For many, repentance comes down to asking God for forgiveness. After all, this is also the definition we find in traditional dictionaries, namely, deeply regretting having done or said something. However, if we open up the Word of God, we find that repentance is much more than that. The example of David confirms it to us moreover: repentance is everything, words, actions, feelings, and a new attitude. So here are the 7 signs of false repentance or at least repentance that is not true.
Repentance without a genuine desire to change
When you repent, you realize that you have hurt the Lord, that you have strayed from His ways, and that you have made Christ’s sacrifice on the cross in vain. You must, of course, ask for forgiveness, but above all, you must nurture in you the desire to change. You must do all in your power to let the Holy Spirit transform my nature, starting with crucifying the desires of your flesh.
“If my people, upon whom my name is called upon, humble themselves, and pray, and seek my face, and if they turn away from their evil ways, I will answer them from heaven and will forgive them their sin, and I will heal their sins. country.” (2 Chronicles 7:14)
Repentance without remorse or regret
The “good” guilt is guilt that leads me to the feet of the Master to ask forgiveness and not one which makes you flee from his face. If I have no remorse or regret, you haven’t fully grasped the magnitude of my actions and take your sin lightly.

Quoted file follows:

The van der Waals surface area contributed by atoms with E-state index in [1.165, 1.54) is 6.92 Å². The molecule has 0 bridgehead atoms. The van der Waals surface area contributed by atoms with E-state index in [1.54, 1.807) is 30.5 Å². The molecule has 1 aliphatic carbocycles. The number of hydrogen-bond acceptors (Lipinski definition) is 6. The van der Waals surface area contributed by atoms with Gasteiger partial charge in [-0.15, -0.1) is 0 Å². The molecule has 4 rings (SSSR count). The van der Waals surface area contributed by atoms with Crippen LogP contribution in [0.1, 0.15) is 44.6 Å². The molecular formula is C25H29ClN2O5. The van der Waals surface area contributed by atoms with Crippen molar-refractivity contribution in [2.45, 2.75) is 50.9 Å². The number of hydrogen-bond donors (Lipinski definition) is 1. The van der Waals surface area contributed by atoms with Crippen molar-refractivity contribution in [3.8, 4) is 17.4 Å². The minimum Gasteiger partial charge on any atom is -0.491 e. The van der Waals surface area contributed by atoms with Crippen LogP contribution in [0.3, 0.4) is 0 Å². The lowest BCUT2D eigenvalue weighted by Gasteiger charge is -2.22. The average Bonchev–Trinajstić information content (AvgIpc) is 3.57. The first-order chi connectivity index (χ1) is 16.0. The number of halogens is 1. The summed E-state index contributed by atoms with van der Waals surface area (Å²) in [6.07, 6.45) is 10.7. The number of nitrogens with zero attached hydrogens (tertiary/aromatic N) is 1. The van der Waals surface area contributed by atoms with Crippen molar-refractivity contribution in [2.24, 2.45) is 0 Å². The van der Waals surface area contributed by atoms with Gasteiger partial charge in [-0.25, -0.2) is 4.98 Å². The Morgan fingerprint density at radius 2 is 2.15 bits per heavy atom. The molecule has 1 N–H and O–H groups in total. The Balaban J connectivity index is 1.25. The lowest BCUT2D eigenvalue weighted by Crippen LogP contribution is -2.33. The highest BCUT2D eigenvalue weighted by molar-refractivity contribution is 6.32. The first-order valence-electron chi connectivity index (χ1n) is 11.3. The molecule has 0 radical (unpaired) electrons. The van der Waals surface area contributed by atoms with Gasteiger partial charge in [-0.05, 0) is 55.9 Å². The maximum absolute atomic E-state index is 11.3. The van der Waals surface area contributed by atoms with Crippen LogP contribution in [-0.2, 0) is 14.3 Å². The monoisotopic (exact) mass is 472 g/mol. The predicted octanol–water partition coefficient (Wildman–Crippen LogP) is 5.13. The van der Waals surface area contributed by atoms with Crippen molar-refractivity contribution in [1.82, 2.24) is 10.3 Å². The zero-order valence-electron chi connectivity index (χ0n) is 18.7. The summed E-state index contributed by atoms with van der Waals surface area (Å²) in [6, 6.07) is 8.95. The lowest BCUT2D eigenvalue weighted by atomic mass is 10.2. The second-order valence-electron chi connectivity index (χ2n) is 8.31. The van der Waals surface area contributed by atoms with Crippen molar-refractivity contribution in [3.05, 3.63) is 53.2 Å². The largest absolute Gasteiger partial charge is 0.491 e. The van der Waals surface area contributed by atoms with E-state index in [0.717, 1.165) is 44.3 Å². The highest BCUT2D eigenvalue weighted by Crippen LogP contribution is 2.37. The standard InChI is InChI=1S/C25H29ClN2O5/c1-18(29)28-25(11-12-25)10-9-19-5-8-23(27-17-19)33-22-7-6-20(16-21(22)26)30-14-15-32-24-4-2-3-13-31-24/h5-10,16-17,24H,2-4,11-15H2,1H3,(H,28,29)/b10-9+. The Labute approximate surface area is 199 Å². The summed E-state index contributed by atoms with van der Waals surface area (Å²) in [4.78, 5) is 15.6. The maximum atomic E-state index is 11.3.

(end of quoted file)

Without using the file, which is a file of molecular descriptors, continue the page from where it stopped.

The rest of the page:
“Then they heard the voice of the Lord God, walking through the garden towards evening, and the man and his wife hid from the presence of the Lord God among the trees of the garden.” (Genesis 3: 8-10)
Repentance where one seeks to justify one’s fault
You have sinned. You have to take full responsibility for it. You must not seek to justify your fault because no argument will be valid enough to explain your disobedience to the Lord and His Word. Whatever the reasons that led you to sin, you recognize your weakness because you gave in to his call.
A repentance that does not prevent us from repeating the same sin
You shouldn’t just apologize to God. It would help if you also did violence to yourself and not fall back into this sin. You know what is your weaknesses are; you know what can be a downfall for me. Therefore, you must do everything to escape these temptations and avoid finding yourself in situations where you will prey on the enemy.
“God saw that they were doing this and coming back from their wrong way. So God repented of the evil he had resolved to do them, and he did not do it. ” (Jonah 3:10)
Repentance prompts us to blame others and find another culprit
Even if you have sinned with one or more other people, even if it was a third party who led you to the fault, you recognize that you had your free will and that you could have refused. I did not and therefore am entirely to blame. I don’t have to blame another person, not even the devil.
Repentance that seeks to relativize the fault committed
Whatever fault is committed, a sin is a sin. There is no classification or scale of sin, although the consequences are different. Before the Lord, you are at fault. So it would help if you did not try to relativize your fault. You also must not think that because a third person has done the same thing or worse than you, you are exempt from repentance, quite the contrary.
“For the wages of sin is death” (Romans 6:23)
It would help if you did not repent because it forced you. You do not have to repent to please your church, family, and loved ones. You must not repent out of love for your partner. You must ask God for forgiveness because you have become aware of your fault. There is little point in apologizing to someone when you don’t think a word of it. It is the same with God. You must know that God searches the depths of your heart. He knows if you are sincere or if you do this act reluctantly.
“He who hides his transgressions does not prosper, but he who confesses them and forsakes them obtains mercy.” (Proverbs 28:13)